New board will look for strategic partner in April 2016 after private sector JV steps down
Sellafield nuclear plant will look for a strategic partner from April next year, once it has taken delivery of its £22bn decommissioning work in-house.
Once the private sector Nuclear Management Partners (NMP) – a consortium of Aecom subsidiary URS, the UK’s Amec, and French energy company Areva – steps down from its role as site operator on 31 March 2016, a Sellafield Ltd board will be created to manage the site.
The NMP consortium had its contract terminated on 31 March this year after facing a barrage of criticism of its performance and value for money, and will serve a year’s notice before the new board takes over management of the site.
Sellafield Ltd and the Nuclear Decommissioning Authority (NDA) will go to the market from 1 April next year for a strategic partner to advise Sellafield on management of the site, as well as oversee procurement. The role also includes advice on programme management. The NDA said the role could be taken by one firm, or a joint venture.
A spokesperson for the NDA told Building that the new board will be made up of some existing Sellafield Ltd directors, NDA executives, and independent non-executive directors chosen by government, and confirmed there will be no private sector involvement in ultimately managing the site.
The news came as the NDA also confirmed that procurement of two major roles at Sellafield will continue to be delayed until after a strategic partner is appointed in 2016.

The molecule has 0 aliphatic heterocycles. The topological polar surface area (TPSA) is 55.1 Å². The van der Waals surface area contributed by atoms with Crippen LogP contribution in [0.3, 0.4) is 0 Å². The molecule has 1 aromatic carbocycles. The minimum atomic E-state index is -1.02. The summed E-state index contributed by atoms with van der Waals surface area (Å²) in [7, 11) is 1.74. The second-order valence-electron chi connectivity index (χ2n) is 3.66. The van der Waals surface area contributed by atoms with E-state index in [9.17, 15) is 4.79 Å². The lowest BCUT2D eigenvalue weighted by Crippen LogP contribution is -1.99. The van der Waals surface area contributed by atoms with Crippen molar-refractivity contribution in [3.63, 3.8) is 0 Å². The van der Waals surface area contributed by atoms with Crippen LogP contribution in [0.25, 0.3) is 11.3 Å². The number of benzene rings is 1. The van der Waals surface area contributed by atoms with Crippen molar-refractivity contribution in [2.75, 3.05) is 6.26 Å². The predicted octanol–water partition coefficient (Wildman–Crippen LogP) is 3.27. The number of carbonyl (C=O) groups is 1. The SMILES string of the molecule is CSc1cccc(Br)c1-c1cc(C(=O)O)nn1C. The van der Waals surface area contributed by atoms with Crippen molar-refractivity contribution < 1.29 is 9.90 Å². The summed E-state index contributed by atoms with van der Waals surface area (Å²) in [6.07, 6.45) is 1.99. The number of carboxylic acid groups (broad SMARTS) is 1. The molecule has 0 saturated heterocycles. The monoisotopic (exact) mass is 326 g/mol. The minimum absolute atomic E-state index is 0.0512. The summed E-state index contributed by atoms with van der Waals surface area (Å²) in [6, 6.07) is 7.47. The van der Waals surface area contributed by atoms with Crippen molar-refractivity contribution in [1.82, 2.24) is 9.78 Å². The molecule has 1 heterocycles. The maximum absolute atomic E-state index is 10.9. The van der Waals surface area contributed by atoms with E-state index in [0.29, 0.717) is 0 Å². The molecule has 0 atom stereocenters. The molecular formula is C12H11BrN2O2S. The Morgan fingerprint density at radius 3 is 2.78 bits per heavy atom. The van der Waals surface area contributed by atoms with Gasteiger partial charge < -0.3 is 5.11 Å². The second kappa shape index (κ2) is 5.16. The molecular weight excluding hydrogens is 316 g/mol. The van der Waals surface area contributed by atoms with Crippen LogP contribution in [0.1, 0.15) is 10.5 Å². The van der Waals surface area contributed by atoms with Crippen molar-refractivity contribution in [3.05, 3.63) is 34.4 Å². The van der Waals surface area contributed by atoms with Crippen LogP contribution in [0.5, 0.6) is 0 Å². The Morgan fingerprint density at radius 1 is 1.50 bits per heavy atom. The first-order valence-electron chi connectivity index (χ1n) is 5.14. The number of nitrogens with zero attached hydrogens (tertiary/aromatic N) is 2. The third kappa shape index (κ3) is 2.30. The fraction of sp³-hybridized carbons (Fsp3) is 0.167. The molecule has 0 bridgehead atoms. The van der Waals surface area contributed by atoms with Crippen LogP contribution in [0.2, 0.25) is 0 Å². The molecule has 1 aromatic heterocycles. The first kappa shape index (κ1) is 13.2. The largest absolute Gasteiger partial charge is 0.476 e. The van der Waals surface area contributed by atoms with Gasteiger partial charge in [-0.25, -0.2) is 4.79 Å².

In April, Sellafield Ltd said it had paused procurement of a major projects partner and a commercial and projects capability role until “at least midsummer” this year, but this has now been put back to next year.
The spokesperson added that the NDA “haven’t fully worked out what the scope will be” for the strategic partner role, and said the organisation will consult the supply chain in the autumn to “see how the market responds.”
A market source told Building the strategic partner job will be a “multi-million pound” role, and added that while the specific contract might be in the “low millions”, the “real value will be in the contracts they manage.”
Private consortium NMP faced widespread criticism before it was told by the government in January that it would be stripped of its role as site operator at Sellafield.
In 2014, MPs said missed targets, escalating costs, weak leadership, and slipping deadlines had caused poor progress with the site clean-up.